Ask the Naturalist

What Do River Otters Do When the River Runs Dry in a Drought?

August 7, 2018
river otter
A young river otter comes ashore in Sausalito. (Photo by Janet Erickson, River Otter Ecology Project Otter Spotter program)

I live in South San Jose and years ago there was a family of river otters living in Coyote Creek. With the years of drought we had and the fact that Coyote Creek and the ponds nearby all went dry, what happens to river otters? Do they die off or are they smart enough to make their way to the ocean or possibly something else? It saddens me to think they died. Thank you – Glenn Bohannon, San Jose

I’m happy to say the otters had a very good chance of surviving the drying of their home streams. Your question brings up one of River Otter Ecology Project’s major research areas and highlights the important role community science plays in our understanding of local watersheds.

When creeks and ponds dry up otters move on to better habitats. They often follow waterways, whether rivers, streams, ponds, or lakes, coastlines or bays. Unlike sea otters, river otters are agile on land, can climb trees and move 25 miles or more between watersheds. They seek a source of fresh water, to drink and help groom their thick fur, and good supplies of prey. Otters are carnivores, not picky, and their prey includes fish, crayfish, insects, birds, and herps. The otters you mention may have headed toward the Bay or they could have moved toward nearby bodies of water.

While otters are well able to move around to improve their habitat choices, they face significant barriers when they live close to large cities like San Jose. Their greatest barriers are highways … otters get hit by cars with alarming frequency. We collect otter mortality sightings on our website, and share that information with the California Roadkill Observation System. An understanding of hotspots where otters are being hit by cars is helpful in designing underpasses to help wildlife survive. Populations can be adversely affected by barriers like this, not just as individuals, but because these barriers can behave as bottlenecks, reducing the mixing between populations that strengthens genetic diversity. Otters also require habitat connectivity between water bodies and upland areas where they tend to have natal dens. The ability to get back and forth between hunting grounds and their pups in a den is crucial to survival of the young.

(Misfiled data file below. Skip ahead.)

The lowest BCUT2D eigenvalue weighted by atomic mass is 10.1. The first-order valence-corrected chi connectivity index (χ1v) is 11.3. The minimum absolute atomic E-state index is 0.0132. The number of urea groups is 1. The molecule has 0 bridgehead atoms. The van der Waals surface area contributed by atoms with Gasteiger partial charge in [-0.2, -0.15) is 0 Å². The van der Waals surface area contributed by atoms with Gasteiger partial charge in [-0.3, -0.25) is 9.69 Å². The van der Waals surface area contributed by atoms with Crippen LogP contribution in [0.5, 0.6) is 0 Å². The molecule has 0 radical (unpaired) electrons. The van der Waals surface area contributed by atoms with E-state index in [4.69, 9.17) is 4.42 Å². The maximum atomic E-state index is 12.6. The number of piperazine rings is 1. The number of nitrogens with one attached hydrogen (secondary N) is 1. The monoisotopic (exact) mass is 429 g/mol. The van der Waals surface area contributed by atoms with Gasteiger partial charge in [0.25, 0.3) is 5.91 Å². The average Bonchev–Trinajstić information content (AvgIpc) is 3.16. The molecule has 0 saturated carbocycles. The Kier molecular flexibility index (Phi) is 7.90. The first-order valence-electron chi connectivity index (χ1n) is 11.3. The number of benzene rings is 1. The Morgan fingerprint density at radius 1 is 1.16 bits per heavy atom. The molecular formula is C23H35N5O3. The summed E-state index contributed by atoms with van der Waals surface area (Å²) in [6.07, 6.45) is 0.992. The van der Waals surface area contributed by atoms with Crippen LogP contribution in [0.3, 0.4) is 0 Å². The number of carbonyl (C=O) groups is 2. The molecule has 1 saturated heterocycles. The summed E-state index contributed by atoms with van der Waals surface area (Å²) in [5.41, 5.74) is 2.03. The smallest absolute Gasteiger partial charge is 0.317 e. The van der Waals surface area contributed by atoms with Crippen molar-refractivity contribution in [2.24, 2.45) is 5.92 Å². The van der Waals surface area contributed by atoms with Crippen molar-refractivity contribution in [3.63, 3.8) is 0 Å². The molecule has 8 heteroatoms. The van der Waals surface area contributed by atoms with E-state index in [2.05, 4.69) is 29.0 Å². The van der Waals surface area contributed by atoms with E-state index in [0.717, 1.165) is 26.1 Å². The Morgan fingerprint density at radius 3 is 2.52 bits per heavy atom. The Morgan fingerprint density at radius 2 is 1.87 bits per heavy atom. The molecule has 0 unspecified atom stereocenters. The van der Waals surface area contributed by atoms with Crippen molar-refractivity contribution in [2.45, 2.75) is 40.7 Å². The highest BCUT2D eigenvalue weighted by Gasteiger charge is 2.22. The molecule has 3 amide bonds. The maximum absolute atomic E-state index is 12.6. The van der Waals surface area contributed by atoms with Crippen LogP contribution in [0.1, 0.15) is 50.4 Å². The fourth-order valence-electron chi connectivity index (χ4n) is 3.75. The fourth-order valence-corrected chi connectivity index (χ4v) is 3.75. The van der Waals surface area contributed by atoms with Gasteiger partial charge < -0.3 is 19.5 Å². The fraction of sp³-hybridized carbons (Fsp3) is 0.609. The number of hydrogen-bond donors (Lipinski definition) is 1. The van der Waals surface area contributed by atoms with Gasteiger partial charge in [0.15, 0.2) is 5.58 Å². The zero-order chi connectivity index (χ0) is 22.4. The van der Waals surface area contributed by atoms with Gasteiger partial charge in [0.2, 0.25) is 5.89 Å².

Our experience monitoring an otter population using reclamation ponds at Mt. View Sanitary District in Martinez indicates that otters are well able to thrive going back and forth beneath the six-lane Interstate 680, using both a slough and a culvert, and are quite able and willing to use either one as circumstances require. There are solutions to barriers to wildlife health, and we humans are learning to find and use them.

We’re especially interested in your information because we don’t know much about otter populations in the South Bay, nor do we know the southern extent of their range in the San Francisco Bay Area. This year, ROEP is extending our outreach into the South Bay to answer just those questions. Public observations are very welcome! We know there are river otters thriving in Coyote Hills Regional Park in Fremont, but south of Fremont we don’t have reliable information about where river otters are or have been in the past.

Our “Otter Spotter” program solicits otter sightings from the public, maps them and makes them available to anyone with an interest in where otters are found in the SF Bay Area and beyond. The information is used to inform agencies like the CDFW, OSPR, restoration managers, wildlife rehabilitation groups and state, national and local parks.

If you take a look at the sightings map on our website, you’ll see that we’ve had many river otter sightings in the North and East Bay. We’ve received a few sightings in San Jose and Los Gatos; however, none of the sightings included photos and we cannot be positive they’re otters. We would be delighted if everyone in the South Bay keeps their eyes open for otters and has their phone ready for a quick photo if you see one! It’s easy to submit a sighting; just tap on over to, click on the Otter Spotter icon and fill in the form. Be sure to upload photos too!

Community science (some call it citizen science) is the basis of our Otter Spotter program, and we appreciate it tremendously. Thanks to the sharp eyes and documentation of our hundreds of Otter Spotters during the past six years, we’ve received more than 2,500 otter sightings and changed the river otter range map for California. The CDFW is preparing a new range map including this information and that of other otter researchers, and we hope to see it online soon.

Please take a look at our website for maps, descriptions of otters, photos and videos to help with your identification. And look for us on Instagram, and on Facebook, where we post the most fun videos from our extensive camera trapping project.

Ask the Naturalist is a reader-funded bimonthly column with the California Center for Natural History that answers your questions about the natural world of the San Francisco Bay Area. Have a question for the naturalist? Fill out our question form or email us at atn at!

About the Author

Megan Isadore is a co-founder and director of The River Otter Ecology Project, based in Marin County and Deputy Continental Coordinator of the IUCN Otter Specialist Group. She fell in love with watershed ecology while working on salmon recovery in Lagunitas Creek and has worked on watershed conservation for 20 years.